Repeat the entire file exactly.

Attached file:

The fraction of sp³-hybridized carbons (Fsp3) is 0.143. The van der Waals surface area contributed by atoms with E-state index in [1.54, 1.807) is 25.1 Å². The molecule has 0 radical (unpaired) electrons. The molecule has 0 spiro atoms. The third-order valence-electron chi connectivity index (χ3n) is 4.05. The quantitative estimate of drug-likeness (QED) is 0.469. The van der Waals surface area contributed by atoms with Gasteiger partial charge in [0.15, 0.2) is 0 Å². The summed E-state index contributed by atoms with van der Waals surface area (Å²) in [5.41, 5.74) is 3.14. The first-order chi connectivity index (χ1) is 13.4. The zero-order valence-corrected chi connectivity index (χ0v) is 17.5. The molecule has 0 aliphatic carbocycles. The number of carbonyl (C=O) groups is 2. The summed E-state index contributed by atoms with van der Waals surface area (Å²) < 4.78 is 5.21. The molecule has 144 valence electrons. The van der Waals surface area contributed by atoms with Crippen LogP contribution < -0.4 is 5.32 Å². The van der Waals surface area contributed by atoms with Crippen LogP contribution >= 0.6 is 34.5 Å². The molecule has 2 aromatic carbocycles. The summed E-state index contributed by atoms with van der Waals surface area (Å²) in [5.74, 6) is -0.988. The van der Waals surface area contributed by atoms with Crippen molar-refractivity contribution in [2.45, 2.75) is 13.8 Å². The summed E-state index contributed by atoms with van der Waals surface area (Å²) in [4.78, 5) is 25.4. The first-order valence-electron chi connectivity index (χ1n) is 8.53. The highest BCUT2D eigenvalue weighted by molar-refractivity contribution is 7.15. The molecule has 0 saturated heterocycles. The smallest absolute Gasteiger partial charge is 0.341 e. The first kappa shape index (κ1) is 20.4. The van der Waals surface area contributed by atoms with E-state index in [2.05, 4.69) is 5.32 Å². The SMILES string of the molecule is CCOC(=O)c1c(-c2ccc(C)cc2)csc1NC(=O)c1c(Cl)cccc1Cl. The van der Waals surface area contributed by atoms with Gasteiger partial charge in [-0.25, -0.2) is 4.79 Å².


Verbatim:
The fraction of sp³-hybridized carbons (Fsp3) is 0.143. The van der Waals surface area contributed by atoms with E-state index in [1.54, 1.807) is 25.1 Å². The molecule has 0 radical (unpaired) electrons. The molecule has 0 spiro atoms. The third-order valence-electron chi connectivity index (χ3n) is 4.05. The quantitative estimate of drug-likeness (QED) is 0.469. The van der Waals surface area contributed by atoms with Gasteiger partial charge in [0.15, 0.2) is 0 Å². The summed E-state index contributed by atoms with van der Waals surface area (Å²) in [5.41, 5.74) is 3.14. The first-order chi connectivity index (χ1) is 13.4. The zero-order valence-corrected chi connectivity index (χ0v) is 17.5. The molecule has 0 aliphatic carbocycles. The number of carbonyl (C=O) groups is 2. The summed E-state index contributed by atoms with van der Waals surface area (Å²) < 4.78 is 5.21. The molecule has 144 valence electrons. The van der Waals surface area contributed by atoms with Crippen LogP contribution < -0.4 is 5.32 Å². The van der Waals surface area contributed by atoms with Crippen LogP contribution >= 0.6 is 34.5 Å². The molecule has 2 aromatic carbocycles. The summed E-state index contributed by atoms with van der Waals surface area (Å²) in [5.74, 6) is -0.988. The van der Waals surface area contributed by atoms with Crippen molar-refractivity contribution in [2.45, 2.75) is 13.8 Å². The summed E-state index contributed by atoms with van der Waals surface area (Å²) in [4.78, 5) is 25.4. The first-order valence-electron chi connectivity index (χ1n) is 8.53. The highest BCUT2D eigenvalue weighted by molar-refractivity contribution is 7.15. The molecule has 0 saturated heterocycles. The smallest absolute Gasteiger partial charge is 0.341 e. The first kappa shape index (κ1) is 20.4. The van der Waals surface area contributed by atoms with E-state index in [2.05, 4.69) is 5.32 Å². The SMILES string of the molecule is CCOC(=O)c1c(-c2ccc(C)cc2)csc1NC(=O)c1c(Cl)cccc1Cl. The van der Waals surface area contributed by atoms with Gasteiger partial charge in [-0.25, -0.2) is 4.79 Å².